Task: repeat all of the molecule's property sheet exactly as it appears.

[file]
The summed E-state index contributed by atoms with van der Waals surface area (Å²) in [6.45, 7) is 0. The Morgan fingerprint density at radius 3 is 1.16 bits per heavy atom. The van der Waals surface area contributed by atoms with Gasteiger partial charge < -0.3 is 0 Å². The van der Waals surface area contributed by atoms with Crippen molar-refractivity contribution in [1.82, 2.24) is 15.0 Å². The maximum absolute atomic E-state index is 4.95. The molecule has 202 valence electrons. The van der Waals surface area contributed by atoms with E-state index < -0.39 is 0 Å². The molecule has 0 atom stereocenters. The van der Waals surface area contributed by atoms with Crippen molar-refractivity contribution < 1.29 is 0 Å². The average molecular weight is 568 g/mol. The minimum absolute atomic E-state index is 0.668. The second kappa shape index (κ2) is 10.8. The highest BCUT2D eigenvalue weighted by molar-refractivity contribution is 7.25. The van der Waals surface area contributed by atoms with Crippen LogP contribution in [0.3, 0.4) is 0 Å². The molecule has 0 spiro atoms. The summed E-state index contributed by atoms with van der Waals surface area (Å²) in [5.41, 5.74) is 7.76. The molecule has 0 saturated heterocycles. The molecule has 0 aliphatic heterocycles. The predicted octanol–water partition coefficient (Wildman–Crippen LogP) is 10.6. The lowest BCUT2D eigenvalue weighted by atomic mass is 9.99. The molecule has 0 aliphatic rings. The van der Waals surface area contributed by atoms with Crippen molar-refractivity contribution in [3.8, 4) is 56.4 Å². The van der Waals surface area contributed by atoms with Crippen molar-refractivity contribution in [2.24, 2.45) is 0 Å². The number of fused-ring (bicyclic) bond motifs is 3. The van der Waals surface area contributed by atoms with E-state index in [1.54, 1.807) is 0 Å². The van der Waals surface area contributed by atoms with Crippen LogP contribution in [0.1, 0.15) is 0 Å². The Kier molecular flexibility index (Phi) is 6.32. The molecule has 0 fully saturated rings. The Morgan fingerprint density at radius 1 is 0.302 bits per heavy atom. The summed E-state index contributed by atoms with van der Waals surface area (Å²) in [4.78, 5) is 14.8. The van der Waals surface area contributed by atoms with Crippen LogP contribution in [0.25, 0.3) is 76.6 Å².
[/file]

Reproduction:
The summed E-state index contributed by atoms with van der Waals surface area (Å²) in [6.45, 7) is 0. The Morgan fingerprint density at radius 3 is 1.16 bits per heavy atom. The van der Waals surface area contributed by atoms with Gasteiger partial charge < -0.3 is 0 Å². The van der Waals surface area contributed by atoms with Crippen molar-refractivity contribution in [1.82, 2.24) is 15.0 Å². The maximum absolute atomic E-state index is 4.95. The molecule has 202 valence electrons. The van der Waals surface area contributed by atoms with E-state index < -0.39 is 0 Å². The molecule has 0 atom stereocenters. The van der Waals surface area contributed by atoms with Crippen molar-refractivity contribution < 1.29 is 0 Å². The average molecular weight is 568 g/mol. The minimum absolute atomic E-state index is 0.668. The second kappa shape index (κ2) is 10.8. The highest BCUT2D eigenvalue weighted by molar-refractivity contribution is 7.25. The van der Waals surface area contributed by atoms with Crippen LogP contribution in [0.3, 0.4) is 0 Å². The molecule has 0 spiro atoms. The summed E-state index contributed by atoms with van der Waals surface area (Å²) in [5.41, 5.74) is 7.76. The molecule has 0 saturated heterocycles. The molecule has 0 aliphatic heterocycles. The predicted octanol–water partition coefficient (Wildman–Crippen LogP) is 10.6. The lowest BCUT2D eigenvalue weighted by atomic mass is 9.99. The molecule has 0 aliphatic rings. The van der Waals surface area contributed by atoms with Crippen molar-refractivity contribution in [3.8, 4) is 56.4 Å². The van der Waals surface area contributed by atoms with Crippen molar-refractivity contribution in [2.24, 2.45) is 0 Å². The number of fused-ring (bicyclic) bond motifs is 3. The van der Waals surface area contributed by atoms with E-state index in [1.54, 1.807) is 0 Å². The van der Waals surface area contributed by atoms with Crippen LogP contribution in [0.1, 0.15) is 0 Å². The Kier molecular flexibility index (Phi) is 6.32. The molecule has 0 fully saturated rings. The Morgan fingerprint density at radius 1 is 0.302 bits per heavy atom. The summed E-state index contributed by atoms with van der Waals surface area (Å²) in [4.78, 5) is 14.8. The van der Waals surface area contributed by atoms with Crippen LogP contribution in [0.25, 0.3) is 76.6 Å².